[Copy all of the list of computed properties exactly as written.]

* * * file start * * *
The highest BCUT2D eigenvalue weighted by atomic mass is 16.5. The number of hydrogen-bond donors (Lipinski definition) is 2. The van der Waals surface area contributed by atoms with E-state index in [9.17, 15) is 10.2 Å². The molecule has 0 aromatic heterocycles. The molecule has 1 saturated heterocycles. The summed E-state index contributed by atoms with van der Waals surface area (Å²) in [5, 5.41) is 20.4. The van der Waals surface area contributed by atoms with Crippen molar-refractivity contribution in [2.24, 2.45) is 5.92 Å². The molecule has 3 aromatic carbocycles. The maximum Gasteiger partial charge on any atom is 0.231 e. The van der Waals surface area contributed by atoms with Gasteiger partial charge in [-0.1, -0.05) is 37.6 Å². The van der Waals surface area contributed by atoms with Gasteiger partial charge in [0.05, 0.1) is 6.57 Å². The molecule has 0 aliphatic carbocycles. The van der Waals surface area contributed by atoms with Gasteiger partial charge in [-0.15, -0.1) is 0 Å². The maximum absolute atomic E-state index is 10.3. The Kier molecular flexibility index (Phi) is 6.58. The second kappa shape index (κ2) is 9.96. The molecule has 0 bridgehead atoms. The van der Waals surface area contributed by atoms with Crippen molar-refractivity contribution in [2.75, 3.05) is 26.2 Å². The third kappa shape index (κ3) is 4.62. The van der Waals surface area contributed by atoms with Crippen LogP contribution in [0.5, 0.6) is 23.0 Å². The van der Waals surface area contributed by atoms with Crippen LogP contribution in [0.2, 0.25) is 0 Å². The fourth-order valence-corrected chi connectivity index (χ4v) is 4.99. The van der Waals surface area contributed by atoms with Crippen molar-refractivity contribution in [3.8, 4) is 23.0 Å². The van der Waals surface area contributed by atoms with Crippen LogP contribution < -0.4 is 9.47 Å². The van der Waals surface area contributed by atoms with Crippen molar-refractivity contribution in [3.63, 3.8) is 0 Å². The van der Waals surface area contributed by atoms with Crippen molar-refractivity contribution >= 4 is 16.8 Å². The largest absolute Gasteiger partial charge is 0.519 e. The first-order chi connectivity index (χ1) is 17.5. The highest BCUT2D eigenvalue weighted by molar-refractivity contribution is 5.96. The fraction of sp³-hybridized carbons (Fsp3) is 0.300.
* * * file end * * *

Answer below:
The highest BCUT2D eigenvalue weighted by atomic mass is 16.5. The number of hydrogen-bond donors (Lipinski definition) is 2. The van der Waals surface area contributed by atoms with E-state index in [9.17, 15) is 10.2 Å². The molecule has 0 aromatic heterocycles. The molecule has 1 saturated heterocycles. The summed E-state index contributed by atoms with van der Waals surface area (Å²) in [5, 5.41) is 20.4. The van der Waals surface area contributed by atoms with Crippen molar-refractivity contribution in [2.24, 2.45) is 5.92 Å². The molecule has 3 aromatic carbocycles. The maximum Gasteiger partial charge on any atom is 0.231 e. The van der Waals surface area contributed by atoms with Gasteiger partial charge in [-0.1, -0.05) is 37.6 Å². The van der Waals surface area contributed by atoms with Gasteiger partial charge in [0.05, 0.1) is 6.57 Å². The molecule has 0 aliphatic carbocycles. The van der Waals surface area contributed by atoms with Gasteiger partial charge in [-0.15, -0.1) is 0 Å². The maximum absolute atomic E-state index is 10.3. The Kier molecular flexibility index (Phi) is 6.58. The second kappa shape index (κ2) is 9.96. The molecule has 0 bridgehead atoms. The van der Waals surface area contributed by atoms with Crippen molar-refractivity contribution in [2.75, 3.05) is 26.2 Å². The third kappa shape index (κ3) is 4.62. The van der Waals surface area contributed by atoms with Crippen LogP contribution in [0.5, 0.6) is 23.0 Å². The van der Waals surface area contributed by atoms with Crippen LogP contribution in [0.2, 0.25) is 0 Å². The fourth-order valence-corrected chi connectivity index (χ4v) is 4.99. The van der Waals surface area contributed by atoms with Crippen molar-refractivity contribution in [3.8, 4) is 23.0 Å². The van der Waals surface area contributed by atoms with Crippen LogP contribution < -0.4 is 9.47 Å². The van der Waals surface area contributed by atoms with Crippen molar-refractivity contribution in [3.63, 3.8) is 0 Å². The van der Waals surface area contributed by atoms with Crippen molar-refractivity contribution >= 4 is 16.8 Å². The largest absolute Gasteiger partial charge is 0.519 e. The first-order chi connectivity index (χ1) is 17.5. The highest BCUT2D eigenvalue weighted by molar-refractivity contribution is 5.96. The fraction of sp³-hybridized carbons (Fsp3) is 0.300.